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Getting High Has Gone Legit — Funny How That All Worked Out…

The 2018 Farm Bill okayed the production of hemp, removed it from the DEA's list of Controlled Substances and changed the marijuana landscape — that doesn’t erase criminalization’s disastrous impact on the working class.

Imagine watching an affluent white lady so giddy about the shipment of legal cannabis she just ordered online that she immediately empties every bottle of red wine in the house down the Kitchen sink, and the next second is on the phone inviting the rest of the gals over because — woohoo — they’re gonna be getting high without the hangover!

A friendly doughnut-eating cop then suddenly pokes his head in Laugh-In-style, bites into his pretty pink-glazed pastry, and with a wink and a smile assures everyone that what they’re about to do is all perfectly legal.

Now, imagine you’re watching all this unfold on your television screen after another shitty day at work and you remember how a couple of stupid pot busts back in the day saddled you with a police record, tangled you up in the criminal justice system, and all but derailed any chance you had of actually climbing out of the generational poverty you were born into.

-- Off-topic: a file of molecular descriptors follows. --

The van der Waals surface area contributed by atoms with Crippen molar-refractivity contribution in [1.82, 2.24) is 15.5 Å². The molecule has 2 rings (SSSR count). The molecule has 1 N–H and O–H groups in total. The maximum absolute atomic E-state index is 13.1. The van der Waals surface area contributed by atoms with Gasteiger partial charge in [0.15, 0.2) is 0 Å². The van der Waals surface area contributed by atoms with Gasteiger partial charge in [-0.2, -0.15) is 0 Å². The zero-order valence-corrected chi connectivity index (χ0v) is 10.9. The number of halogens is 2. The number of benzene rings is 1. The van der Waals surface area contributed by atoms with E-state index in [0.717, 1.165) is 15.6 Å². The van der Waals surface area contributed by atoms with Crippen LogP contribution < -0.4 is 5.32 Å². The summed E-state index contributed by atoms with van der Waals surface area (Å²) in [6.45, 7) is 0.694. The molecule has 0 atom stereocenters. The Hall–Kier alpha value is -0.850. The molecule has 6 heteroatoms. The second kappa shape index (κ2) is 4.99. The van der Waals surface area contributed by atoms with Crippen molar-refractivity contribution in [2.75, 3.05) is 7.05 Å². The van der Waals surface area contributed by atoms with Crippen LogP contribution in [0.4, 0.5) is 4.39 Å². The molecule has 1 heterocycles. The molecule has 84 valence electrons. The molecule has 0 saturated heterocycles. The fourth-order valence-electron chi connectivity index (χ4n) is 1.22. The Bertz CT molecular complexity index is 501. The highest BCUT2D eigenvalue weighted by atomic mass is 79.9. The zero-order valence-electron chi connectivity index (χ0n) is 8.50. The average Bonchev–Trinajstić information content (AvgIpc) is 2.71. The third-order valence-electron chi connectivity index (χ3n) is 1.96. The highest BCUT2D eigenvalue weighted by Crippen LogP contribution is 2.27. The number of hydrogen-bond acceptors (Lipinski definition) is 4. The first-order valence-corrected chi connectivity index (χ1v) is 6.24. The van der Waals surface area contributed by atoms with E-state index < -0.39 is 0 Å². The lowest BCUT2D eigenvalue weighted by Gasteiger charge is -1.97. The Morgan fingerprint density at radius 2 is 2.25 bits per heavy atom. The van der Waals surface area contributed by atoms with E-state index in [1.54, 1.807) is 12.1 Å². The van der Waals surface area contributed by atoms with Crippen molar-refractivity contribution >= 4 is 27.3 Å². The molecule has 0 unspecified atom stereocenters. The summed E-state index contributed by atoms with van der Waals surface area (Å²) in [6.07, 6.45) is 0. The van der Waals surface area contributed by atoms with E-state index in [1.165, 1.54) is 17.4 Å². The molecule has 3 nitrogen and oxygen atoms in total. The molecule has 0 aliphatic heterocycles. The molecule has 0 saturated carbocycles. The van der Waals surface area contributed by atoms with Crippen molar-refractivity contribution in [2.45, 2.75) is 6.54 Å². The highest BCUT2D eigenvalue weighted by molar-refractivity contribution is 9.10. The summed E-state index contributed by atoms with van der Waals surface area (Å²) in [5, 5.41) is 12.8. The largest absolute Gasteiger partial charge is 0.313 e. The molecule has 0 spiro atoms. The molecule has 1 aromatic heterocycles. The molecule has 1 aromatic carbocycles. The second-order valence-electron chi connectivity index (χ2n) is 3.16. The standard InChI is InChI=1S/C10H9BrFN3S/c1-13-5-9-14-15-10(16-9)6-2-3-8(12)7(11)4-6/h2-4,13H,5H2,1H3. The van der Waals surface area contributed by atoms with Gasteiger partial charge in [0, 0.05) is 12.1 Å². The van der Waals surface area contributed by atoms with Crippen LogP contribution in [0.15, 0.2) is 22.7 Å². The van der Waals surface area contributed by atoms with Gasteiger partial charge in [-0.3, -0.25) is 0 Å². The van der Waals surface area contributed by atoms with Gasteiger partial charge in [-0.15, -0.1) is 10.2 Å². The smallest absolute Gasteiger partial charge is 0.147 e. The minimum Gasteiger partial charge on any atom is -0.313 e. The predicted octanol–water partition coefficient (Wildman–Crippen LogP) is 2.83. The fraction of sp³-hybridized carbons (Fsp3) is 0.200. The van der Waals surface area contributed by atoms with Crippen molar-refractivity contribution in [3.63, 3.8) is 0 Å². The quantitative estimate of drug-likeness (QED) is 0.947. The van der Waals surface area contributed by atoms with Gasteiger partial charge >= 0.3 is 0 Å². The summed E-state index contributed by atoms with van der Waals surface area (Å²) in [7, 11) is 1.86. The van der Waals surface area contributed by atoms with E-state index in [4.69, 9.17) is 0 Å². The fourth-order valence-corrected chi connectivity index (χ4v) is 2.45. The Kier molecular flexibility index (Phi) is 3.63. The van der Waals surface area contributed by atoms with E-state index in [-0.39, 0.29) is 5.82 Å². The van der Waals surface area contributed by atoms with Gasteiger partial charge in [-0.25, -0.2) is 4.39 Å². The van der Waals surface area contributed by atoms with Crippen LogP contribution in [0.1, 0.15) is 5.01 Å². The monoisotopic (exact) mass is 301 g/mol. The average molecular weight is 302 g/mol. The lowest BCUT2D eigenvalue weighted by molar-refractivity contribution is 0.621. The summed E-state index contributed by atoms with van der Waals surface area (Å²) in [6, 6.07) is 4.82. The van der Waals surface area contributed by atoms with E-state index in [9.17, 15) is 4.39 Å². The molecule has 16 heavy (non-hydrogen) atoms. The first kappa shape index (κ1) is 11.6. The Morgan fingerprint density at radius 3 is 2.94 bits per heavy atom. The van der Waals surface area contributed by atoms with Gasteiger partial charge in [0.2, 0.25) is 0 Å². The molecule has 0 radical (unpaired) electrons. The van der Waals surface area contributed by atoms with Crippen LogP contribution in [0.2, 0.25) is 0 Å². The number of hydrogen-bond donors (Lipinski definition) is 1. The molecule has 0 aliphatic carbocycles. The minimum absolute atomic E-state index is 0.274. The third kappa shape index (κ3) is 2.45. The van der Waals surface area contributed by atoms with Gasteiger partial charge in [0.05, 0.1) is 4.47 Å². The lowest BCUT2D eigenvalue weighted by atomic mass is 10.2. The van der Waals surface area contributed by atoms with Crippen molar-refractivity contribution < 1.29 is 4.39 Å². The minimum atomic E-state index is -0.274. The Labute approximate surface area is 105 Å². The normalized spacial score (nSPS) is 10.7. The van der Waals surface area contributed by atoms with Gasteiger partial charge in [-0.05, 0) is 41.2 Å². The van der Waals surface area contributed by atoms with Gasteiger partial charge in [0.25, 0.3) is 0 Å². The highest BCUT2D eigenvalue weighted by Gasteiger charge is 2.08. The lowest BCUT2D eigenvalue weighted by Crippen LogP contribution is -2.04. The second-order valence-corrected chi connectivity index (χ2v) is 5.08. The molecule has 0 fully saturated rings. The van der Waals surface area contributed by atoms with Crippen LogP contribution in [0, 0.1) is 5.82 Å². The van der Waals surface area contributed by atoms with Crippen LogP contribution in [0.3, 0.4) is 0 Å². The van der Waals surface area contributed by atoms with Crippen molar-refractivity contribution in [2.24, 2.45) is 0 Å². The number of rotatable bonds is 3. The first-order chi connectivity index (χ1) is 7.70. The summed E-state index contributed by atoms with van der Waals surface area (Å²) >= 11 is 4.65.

Sadly, that’s the sad scenario far too many working class people caught up in the carceral state over the last 25 years or more knows all too well.

In 2015, the New York Civil Liberties Union put out a report called “Reefer Madness: The Unfair Consequences of Marijuana Arrests in New York” in which a then 37-year-old college instructor identified as R.C. is featured. Before being busted for pot, the married father of two was a hard-working emigre from the Caribbean with high hopes of making tenure, but subsequently had to abandon those plans and reconcile himself instead to a life of uncertainty and just scraping by.

“The marijuana arrests hurt my career,” R.C. says. “It’s not easy living in a studio [apartment] with my wife and two sons. But at least I am alive. Lots of people who were sent back to Jamaica are dead in six months.”

Let’s say you somehow managed the herculean task of getting out from under the worst the criminal justice system has to throw at you — because working class people are remarkable and sometimes do that, too.